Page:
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Social security, exponential inequalities, and Covid-19: how welfare reform in the UK left larger families exposed to the scarring effects of the pandemic

Reeves, Aaron ORCID: 0000-0001-9114-965X, Andersen, Kate, Reader, Mary ORCID: 0000-0002-2154-1813 and Warnock, Rosalie (2023) Social security, exponential inequalities, and Covid-19: how welfare reform in the UK left larger families exposed to the scarring effects of the pandemic. In: Atrey, Shreya and Fredman, Sandra, (eds.) Exponential Inequalities: Equality Law in Times of Crisis. Oxford University Press (U.S.), New York, NY, 61 - 78. ISBN 9780192872999

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Identification Number: 10.1093/oso/9780192872999.003.0004

Abstract

Covid-19 has put social security systems under immense pressure. Governments saw demand for social security rise dramatically whilst attempting to support those whose employment had temporarily stopped once severe economic restrictions were put in place. Drawing on a range of evidence (including original interviews), this chapter focuses on the experience of larger families (households with three or more children) during the pandemic as a way of illuminating how these pandemic-induced policy responses often failed to reach those groups who have been subject to austerity measures over the previous decade. We explore this in three ways. First, we unpack how the government's response to Covid-19 left larger families in a precarious position. Secondly, we situate the experience of larger families in the context of a wider set of reforms to social security-such as the benefit cap, the two-child limit, and the benefits freeze-which have already pushed even more larger families into poverty over the last decade. The final section of the chapter draws out how these policy decisions exacerbate inequalities between groups, while alluding to implications for protected characteristics as enshrined in the Equality Act 2010. This analysis not only illuminates how the pandemic has increased gender and ethnic inequalities but also suggests that the degree to which the pandemic was inequality-generating is rooted in policy decisions made before the pandemic even began. Avoiding exponential inequalities in response to future crises requires that policies-and the discourses which surround them-are sensitive to the potential for other kinds of societal shock.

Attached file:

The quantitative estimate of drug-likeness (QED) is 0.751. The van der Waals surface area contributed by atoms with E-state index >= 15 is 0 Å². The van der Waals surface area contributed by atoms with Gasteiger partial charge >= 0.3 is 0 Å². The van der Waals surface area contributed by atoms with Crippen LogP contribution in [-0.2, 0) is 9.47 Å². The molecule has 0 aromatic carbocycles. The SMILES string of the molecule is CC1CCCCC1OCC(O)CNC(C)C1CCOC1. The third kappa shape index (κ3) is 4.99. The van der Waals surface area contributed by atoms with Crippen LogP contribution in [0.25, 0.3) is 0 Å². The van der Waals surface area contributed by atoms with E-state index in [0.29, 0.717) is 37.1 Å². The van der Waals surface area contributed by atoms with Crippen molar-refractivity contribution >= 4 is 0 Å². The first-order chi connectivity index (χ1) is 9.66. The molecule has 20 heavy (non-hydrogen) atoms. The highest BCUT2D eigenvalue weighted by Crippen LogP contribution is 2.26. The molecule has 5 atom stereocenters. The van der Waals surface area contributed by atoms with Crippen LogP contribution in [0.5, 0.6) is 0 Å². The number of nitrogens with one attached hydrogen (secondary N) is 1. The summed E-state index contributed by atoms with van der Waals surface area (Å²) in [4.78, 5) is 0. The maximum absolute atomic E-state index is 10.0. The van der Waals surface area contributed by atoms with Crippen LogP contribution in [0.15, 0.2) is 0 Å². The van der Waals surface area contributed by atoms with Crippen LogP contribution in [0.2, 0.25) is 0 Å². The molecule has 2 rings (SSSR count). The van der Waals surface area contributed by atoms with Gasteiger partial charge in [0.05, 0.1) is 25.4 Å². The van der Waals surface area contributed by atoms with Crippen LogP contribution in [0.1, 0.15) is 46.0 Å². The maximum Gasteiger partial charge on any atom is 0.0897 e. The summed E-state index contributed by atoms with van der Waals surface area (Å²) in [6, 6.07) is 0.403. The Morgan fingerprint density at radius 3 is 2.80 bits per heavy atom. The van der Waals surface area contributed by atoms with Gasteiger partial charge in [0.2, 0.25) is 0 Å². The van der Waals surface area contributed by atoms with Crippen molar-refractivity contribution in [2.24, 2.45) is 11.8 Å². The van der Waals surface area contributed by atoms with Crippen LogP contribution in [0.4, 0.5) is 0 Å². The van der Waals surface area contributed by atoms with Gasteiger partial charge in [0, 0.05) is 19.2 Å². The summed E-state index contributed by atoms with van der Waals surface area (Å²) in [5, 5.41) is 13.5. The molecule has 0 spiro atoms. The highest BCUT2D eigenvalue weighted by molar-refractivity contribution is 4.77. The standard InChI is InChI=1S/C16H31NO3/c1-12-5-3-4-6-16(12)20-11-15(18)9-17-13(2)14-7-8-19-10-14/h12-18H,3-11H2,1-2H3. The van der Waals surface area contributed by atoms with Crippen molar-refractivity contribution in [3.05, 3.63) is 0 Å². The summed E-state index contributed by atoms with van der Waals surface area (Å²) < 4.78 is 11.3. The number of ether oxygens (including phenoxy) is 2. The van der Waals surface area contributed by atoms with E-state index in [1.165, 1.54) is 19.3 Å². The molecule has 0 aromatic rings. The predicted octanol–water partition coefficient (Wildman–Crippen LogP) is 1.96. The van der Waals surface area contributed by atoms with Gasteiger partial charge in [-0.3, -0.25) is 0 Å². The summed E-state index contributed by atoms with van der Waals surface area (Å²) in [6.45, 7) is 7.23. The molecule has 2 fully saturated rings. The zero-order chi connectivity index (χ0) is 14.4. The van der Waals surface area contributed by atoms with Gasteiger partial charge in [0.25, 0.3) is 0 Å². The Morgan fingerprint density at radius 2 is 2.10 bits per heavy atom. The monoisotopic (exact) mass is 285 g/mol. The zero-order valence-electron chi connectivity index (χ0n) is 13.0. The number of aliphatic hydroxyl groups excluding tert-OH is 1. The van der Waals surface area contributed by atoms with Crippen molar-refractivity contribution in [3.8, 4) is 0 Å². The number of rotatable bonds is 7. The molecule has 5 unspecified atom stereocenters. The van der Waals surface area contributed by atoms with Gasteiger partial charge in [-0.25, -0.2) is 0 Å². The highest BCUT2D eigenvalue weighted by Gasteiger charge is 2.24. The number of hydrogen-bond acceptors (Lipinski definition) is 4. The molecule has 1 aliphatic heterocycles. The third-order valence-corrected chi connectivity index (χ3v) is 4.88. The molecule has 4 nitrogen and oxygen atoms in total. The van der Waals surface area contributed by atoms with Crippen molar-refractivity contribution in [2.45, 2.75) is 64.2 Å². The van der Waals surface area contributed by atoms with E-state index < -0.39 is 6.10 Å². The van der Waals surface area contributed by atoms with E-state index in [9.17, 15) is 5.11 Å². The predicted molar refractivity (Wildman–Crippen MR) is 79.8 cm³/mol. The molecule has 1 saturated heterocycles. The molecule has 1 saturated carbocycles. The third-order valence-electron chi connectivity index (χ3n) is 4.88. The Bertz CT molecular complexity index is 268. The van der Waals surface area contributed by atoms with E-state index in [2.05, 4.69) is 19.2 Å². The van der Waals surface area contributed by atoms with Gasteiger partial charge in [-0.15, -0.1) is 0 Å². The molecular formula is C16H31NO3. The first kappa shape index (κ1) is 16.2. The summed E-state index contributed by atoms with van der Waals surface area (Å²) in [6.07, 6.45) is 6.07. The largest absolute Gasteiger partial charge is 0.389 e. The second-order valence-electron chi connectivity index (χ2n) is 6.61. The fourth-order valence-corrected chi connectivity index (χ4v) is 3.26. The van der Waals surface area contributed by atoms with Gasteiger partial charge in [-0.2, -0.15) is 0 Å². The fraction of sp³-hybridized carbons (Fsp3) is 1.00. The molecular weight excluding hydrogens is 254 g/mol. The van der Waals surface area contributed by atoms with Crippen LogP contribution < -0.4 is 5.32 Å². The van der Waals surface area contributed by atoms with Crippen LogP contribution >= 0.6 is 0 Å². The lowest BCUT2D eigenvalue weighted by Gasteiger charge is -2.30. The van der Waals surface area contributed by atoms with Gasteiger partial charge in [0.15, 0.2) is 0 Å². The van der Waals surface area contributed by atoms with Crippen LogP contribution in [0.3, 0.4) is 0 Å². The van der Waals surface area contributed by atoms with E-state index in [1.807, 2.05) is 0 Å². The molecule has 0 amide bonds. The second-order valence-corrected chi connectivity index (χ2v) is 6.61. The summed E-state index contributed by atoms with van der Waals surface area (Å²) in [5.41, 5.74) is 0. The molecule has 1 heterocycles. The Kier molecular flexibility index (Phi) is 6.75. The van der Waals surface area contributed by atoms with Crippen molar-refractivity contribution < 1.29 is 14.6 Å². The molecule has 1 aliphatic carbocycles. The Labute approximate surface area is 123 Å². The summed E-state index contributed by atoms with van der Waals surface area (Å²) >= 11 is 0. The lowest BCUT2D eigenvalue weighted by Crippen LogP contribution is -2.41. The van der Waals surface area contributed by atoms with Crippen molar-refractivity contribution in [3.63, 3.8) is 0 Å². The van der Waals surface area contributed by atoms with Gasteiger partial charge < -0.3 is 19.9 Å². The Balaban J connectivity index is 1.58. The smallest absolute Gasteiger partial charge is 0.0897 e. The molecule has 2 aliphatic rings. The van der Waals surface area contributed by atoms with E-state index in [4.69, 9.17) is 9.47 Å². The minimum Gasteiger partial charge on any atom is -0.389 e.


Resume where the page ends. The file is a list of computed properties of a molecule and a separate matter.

Item Type: Book Section
Official URL: https://global.oup.com/academic/product/exponentia...
Additional Information: © 2023 The several contributors
Divisions: International Inequalities Institute
Centre for Analysis of Social Exclusion
Subjects: R Medicine > RA Public aspects of medicine > RA0421 Public health. Hygiene. Preventive Medicine
H Social Sciences > HV Social pathology. Social and public welfare. Criminology
Date Deposited: 16 Mar 2023 16:51
Last Modified: 19 May 2024 02:43
URI: http://eprints.lse.ac.uk/id/eprint/118447

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